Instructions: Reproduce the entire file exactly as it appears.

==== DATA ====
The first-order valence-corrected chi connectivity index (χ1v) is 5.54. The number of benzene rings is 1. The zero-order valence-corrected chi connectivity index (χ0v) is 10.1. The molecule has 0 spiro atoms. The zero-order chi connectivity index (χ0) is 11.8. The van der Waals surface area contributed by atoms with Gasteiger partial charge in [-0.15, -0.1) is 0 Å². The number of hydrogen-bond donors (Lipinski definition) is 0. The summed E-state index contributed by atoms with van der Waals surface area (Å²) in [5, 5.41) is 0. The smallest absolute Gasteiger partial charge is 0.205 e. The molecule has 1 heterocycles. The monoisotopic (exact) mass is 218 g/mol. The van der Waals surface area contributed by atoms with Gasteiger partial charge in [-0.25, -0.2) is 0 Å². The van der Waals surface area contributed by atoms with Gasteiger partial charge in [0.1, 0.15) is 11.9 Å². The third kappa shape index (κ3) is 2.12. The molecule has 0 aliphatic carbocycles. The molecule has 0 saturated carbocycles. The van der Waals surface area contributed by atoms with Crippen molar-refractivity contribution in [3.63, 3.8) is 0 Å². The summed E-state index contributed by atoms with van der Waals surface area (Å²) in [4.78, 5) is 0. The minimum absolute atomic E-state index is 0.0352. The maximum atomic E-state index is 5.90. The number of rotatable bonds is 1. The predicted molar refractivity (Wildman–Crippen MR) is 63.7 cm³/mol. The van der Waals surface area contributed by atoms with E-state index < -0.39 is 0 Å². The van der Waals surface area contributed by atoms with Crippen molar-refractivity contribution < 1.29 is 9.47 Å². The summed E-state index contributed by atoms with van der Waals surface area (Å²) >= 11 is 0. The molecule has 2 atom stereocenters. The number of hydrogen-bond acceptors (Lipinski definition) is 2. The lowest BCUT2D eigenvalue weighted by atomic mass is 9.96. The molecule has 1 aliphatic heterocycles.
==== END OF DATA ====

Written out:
The first-order valence-corrected chi connectivity index (χ1v) is 5.54. The number of benzene rings is 1. The zero-order valence-corrected chi connectivity index (χ0v) is 10.1. The molecule has 0 spiro atoms. The zero-order chi connectivity index (χ0) is 11.8. The van der Waals surface area contributed by atoms with Gasteiger partial charge in [-0.15, -0.1) is 0 Å². The number of hydrogen-bond donors (Lipinski definition) is 0. The summed E-state index contributed by atoms with van der Waals surface area (Å²) in [5, 5.41) is 0. The smallest absolute Gasteiger partial charge is 0.205 e. The molecule has 1 heterocycles. The monoisotopic (exact) mass is 218 g/mol. The van der Waals surface area contributed by atoms with Gasteiger partial charge in [-0.25, -0.2) is 0 Å². The van der Waals surface area contributed by atoms with Gasteiger partial charge in [0.1, 0.15) is 11.9 Å². The third kappa shape index (κ3) is 2.12. The molecule has 0 aliphatic carbocycles. The molecule has 0 saturated carbocycles. The van der Waals surface area contributed by atoms with Crippen molar-refractivity contribution in [3.63, 3.8) is 0 Å². The summed E-state index contributed by atoms with van der Waals surface area (Å²) in [4.78, 5) is 0. The minimum absolute atomic E-state index is 0.0352. The maximum atomic E-state index is 5.90. The number of rotatable bonds is 1. The predicted molar refractivity (Wildman–Crippen MR) is 63.7 cm³/mol. The van der Waals surface area contributed by atoms with E-state index < -0.39 is 0 Å². The van der Waals surface area contributed by atoms with Crippen molar-refractivity contribution < 1.29 is 9.47 Å². The summed E-state index contributed by atoms with van der Waals surface area (Å²) >= 11 is 0. The molecule has 2 atom stereocenters. The number of hydrogen-bond acceptors (Lipinski definition) is 2. The lowest BCUT2D eigenvalue weighted by atomic mass is 9.96. The molecule has 1 aliphatic heterocycles.